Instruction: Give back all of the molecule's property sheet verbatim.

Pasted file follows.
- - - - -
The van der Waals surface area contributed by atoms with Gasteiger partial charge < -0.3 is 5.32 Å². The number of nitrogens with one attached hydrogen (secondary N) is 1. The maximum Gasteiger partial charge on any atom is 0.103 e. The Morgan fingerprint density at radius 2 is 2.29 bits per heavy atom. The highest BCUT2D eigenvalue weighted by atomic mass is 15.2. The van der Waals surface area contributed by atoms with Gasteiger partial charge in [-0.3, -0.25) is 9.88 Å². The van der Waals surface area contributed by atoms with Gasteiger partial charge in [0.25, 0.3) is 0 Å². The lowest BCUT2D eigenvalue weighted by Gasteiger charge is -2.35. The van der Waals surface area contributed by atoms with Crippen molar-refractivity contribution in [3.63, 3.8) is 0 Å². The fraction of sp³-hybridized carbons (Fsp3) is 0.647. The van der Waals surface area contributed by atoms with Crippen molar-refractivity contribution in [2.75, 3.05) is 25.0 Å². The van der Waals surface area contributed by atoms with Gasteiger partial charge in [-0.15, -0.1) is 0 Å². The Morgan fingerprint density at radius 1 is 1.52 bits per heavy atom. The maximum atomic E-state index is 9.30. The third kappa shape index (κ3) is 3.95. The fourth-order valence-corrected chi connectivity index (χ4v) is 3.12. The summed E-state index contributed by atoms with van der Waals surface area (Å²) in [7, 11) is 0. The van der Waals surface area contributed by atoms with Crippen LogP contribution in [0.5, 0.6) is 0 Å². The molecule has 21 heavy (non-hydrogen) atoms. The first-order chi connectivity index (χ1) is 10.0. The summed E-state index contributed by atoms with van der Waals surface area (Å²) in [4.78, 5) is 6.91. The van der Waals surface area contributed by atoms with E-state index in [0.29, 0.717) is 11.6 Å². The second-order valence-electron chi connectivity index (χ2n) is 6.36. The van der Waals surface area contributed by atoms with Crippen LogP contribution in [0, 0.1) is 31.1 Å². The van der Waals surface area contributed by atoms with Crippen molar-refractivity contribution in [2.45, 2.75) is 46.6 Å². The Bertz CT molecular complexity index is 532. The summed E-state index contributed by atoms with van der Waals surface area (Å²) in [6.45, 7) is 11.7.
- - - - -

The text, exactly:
The van der Waals surface area contributed by atoms with Gasteiger partial charge < -0.3 is 5.32 Å². The number of nitrogens with one attached hydrogen (secondary N) is 1. The maximum Gasteiger partial charge on any atom is 0.103 e. The Morgan fingerprint density at radius 2 is 2.29 bits per heavy atom. The highest BCUT2D eigenvalue weighted by atomic mass is 15.2. The van der Waals surface area contributed by atoms with Gasteiger partial charge in [-0.3, -0.25) is 9.88 Å². The van der Waals surface area contributed by atoms with Gasteiger partial charge in [0.25, 0.3) is 0 Å². The lowest BCUT2D eigenvalue weighted by Gasteiger charge is -2.35. The van der Waals surface area contributed by atoms with Crippen molar-refractivity contribution in [3.63, 3.8) is 0 Å². The fraction of sp³-hybridized carbons (Fsp3) is 0.647. The van der Waals surface area contributed by atoms with Crippen molar-refractivity contribution in [2.75, 3.05) is 25.0 Å². The van der Waals surface area contributed by atoms with Gasteiger partial charge in [-0.15, -0.1) is 0 Å². The Morgan fingerprint density at radius 1 is 1.52 bits per heavy atom. The maximum atomic E-state index is 9.30. The third kappa shape index (κ3) is 3.95. The fourth-order valence-corrected chi connectivity index (χ4v) is 3.12. The summed E-state index contributed by atoms with van der Waals surface area (Å²) in [7, 11) is 0. The van der Waals surface area contributed by atoms with Crippen LogP contribution in [0.5, 0.6) is 0 Å². The molecule has 21 heavy (non-hydrogen) atoms. The first-order chi connectivity index (χ1) is 10.0. The summed E-state index contributed by atoms with van der Waals surface area (Å²) in [4.78, 5) is 6.91. The van der Waals surface area contributed by atoms with E-state index in [0.29, 0.717) is 11.6 Å². The second-order valence-electron chi connectivity index (χ2n) is 6.36. The van der Waals surface area contributed by atoms with Crippen LogP contribution in [0, 0.1) is 31.1 Å². The van der Waals surface area contributed by atoms with Crippen molar-refractivity contribution in [2.45, 2.75) is 46.6 Å². The Bertz CT molecular complexity index is 532. The summed E-state index contributed by atoms with van der Waals surface area (Å²) in [6.45, 7) is 11.7.